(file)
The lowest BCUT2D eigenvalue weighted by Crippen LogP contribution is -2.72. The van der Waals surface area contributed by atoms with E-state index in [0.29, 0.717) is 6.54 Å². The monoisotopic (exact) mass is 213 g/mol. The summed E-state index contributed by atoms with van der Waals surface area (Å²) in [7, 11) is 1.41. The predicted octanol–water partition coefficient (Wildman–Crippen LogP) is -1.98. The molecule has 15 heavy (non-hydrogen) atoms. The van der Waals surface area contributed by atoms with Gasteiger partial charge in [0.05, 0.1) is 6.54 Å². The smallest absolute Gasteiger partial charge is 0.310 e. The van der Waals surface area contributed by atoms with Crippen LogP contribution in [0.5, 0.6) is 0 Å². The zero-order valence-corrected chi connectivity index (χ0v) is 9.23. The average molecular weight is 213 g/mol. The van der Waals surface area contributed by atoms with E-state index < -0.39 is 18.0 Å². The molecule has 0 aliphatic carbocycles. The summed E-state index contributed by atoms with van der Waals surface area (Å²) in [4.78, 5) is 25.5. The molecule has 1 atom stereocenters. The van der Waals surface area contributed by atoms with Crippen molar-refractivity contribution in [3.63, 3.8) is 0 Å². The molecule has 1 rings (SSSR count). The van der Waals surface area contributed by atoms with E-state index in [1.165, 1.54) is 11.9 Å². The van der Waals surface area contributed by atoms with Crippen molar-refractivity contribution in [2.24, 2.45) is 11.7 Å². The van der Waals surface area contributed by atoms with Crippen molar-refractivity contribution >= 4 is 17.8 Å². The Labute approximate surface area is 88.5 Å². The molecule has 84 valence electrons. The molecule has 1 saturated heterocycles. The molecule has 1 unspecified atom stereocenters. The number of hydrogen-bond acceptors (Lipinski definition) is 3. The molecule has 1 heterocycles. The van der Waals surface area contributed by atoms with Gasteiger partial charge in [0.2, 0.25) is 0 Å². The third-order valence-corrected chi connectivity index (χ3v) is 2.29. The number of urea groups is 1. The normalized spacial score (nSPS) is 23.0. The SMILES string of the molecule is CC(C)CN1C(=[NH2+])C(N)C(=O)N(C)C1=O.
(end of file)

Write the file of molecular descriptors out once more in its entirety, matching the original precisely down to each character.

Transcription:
The lowest BCUT2D eigenvalue weighted by Crippen LogP contribution is -2.72. The van der Waals surface area contributed by atoms with E-state index in [0.29, 0.717) is 6.54 Å². The monoisotopic (exact) mass is 213 g/mol. The summed E-state index contributed by atoms with van der Waals surface area (Å²) in [7, 11) is 1.41. The predicted octanol–water partition coefficient (Wildman–Crippen LogP) is -1.98. The molecule has 15 heavy (non-hydrogen) atoms. The van der Waals surface area contributed by atoms with Gasteiger partial charge in [0.05, 0.1) is 6.54 Å². The smallest absolute Gasteiger partial charge is 0.310 e. The van der Waals surface area contributed by atoms with Crippen LogP contribution in [0.5, 0.6) is 0 Å². The zero-order valence-corrected chi connectivity index (χ0v) is 9.23. The average molecular weight is 213 g/mol. The van der Waals surface area contributed by atoms with E-state index < -0.39 is 18.0 Å². The molecule has 0 aliphatic carbocycles. The summed E-state index contributed by atoms with van der Waals surface area (Å²) in [4.78, 5) is 25.5. The molecule has 1 atom stereocenters. The van der Waals surface area contributed by atoms with Crippen molar-refractivity contribution in [3.63, 3.8) is 0 Å². The molecule has 1 rings (SSSR count). The van der Waals surface area contributed by atoms with E-state index in [1.165, 1.54) is 11.9 Å². The van der Waals surface area contributed by atoms with Crippen molar-refractivity contribution in [2.24, 2.45) is 11.7 Å². The van der Waals surface area contributed by atoms with Crippen molar-refractivity contribution >= 4 is 17.8 Å². The Labute approximate surface area is 88.5 Å². The molecule has 84 valence electrons. The molecule has 1 saturated heterocycles. The molecule has 1 unspecified atom stereocenters. The number of hydrogen-bond acceptors (Lipinski definition) is 3. The molecule has 1 heterocycles. The van der Waals surface area contributed by atoms with Gasteiger partial charge in [0.2, 0.25) is 0 Å². The third-order valence-corrected chi connectivity index (χ3v) is 2.29. The number of urea groups is 1. The normalized spacial score (nSPS) is 23.0. The SMILES string of the molecule is CC(C)CN1C(=[NH2+])C(N)C(=O)N(C)C1=O.